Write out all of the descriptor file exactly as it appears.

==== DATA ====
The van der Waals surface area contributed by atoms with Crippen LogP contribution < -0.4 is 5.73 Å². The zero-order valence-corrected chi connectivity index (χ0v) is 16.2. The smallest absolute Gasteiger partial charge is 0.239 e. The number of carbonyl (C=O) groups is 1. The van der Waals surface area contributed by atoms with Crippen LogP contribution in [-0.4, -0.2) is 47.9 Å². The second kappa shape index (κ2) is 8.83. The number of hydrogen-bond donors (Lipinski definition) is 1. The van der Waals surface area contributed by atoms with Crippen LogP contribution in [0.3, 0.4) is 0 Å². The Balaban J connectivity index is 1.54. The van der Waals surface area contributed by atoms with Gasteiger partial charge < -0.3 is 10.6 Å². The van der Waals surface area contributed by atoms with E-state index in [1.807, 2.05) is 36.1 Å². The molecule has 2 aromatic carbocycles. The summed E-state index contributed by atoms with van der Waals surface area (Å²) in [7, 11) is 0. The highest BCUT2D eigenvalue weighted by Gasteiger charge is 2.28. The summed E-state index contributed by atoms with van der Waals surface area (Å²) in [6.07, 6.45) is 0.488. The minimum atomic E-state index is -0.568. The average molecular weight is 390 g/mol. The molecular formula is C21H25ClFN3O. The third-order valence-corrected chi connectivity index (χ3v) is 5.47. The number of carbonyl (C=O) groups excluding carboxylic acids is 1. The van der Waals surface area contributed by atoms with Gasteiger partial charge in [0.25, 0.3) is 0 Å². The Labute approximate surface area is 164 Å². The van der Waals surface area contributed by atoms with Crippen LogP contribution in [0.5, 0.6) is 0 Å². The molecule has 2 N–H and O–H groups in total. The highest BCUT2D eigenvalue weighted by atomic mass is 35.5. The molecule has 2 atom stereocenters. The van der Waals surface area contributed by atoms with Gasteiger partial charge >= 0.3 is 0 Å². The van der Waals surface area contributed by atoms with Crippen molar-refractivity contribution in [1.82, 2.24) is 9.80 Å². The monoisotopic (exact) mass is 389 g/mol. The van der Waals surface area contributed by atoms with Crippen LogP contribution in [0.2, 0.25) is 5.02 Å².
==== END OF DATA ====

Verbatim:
The van der Waals surface area contributed by atoms with Crippen LogP contribution < -0.4 is 5.73 Å². The zero-order valence-corrected chi connectivity index (χ0v) is 16.2. The smallest absolute Gasteiger partial charge is 0.239 e. The number of carbonyl (C=O) groups is 1. The van der Waals surface area contributed by atoms with Crippen LogP contribution in [-0.4, -0.2) is 47.9 Å². The second kappa shape index (κ2) is 8.83. The number of hydrogen-bond donors (Lipinski definition) is 1. The van der Waals surface area contributed by atoms with Crippen LogP contribution in [0.3, 0.4) is 0 Å². The Balaban J connectivity index is 1.54. The van der Waals surface area contributed by atoms with Gasteiger partial charge < -0.3 is 10.6 Å². The van der Waals surface area contributed by atoms with E-state index in [1.807, 2.05) is 36.1 Å². The molecule has 2 aromatic carbocycles. The summed E-state index contributed by atoms with van der Waals surface area (Å²) in [7, 11) is 0. The highest BCUT2D eigenvalue weighted by Gasteiger charge is 2.28. The summed E-state index contributed by atoms with van der Waals surface area (Å²) in [6.07, 6.45) is 0.488. The minimum atomic E-state index is -0.568. The average molecular weight is 390 g/mol. The molecular formula is C21H25ClFN3O. The third-order valence-corrected chi connectivity index (χ3v) is 5.47. The number of carbonyl (C=O) groups excluding carboxylic acids is 1. The van der Waals surface area contributed by atoms with Gasteiger partial charge in [0.25, 0.3) is 0 Å². The Labute approximate surface area is 164 Å². The van der Waals surface area contributed by atoms with Crippen LogP contribution in [0.5, 0.6) is 0 Å². The molecule has 2 N–H and O–H groups in total. The highest BCUT2D eigenvalue weighted by atomic mass is 35.5. The molecule has 2 atom stereocenters. The van der Waals surface area contributed by atoms with Gasteiger partial charge >= 0.3 is 0 Å². The van der Waals surface area contributed by atoms with Crippen molar-refractivity contribution in [1.82, 2.24) is 9.80 Å². The monoisotopic (exact) mass is 389 g/mol. The van der Waals surface area contributed by atoms with Crippen LogP contribution in [0.2, 0.25) is 5.02 Å².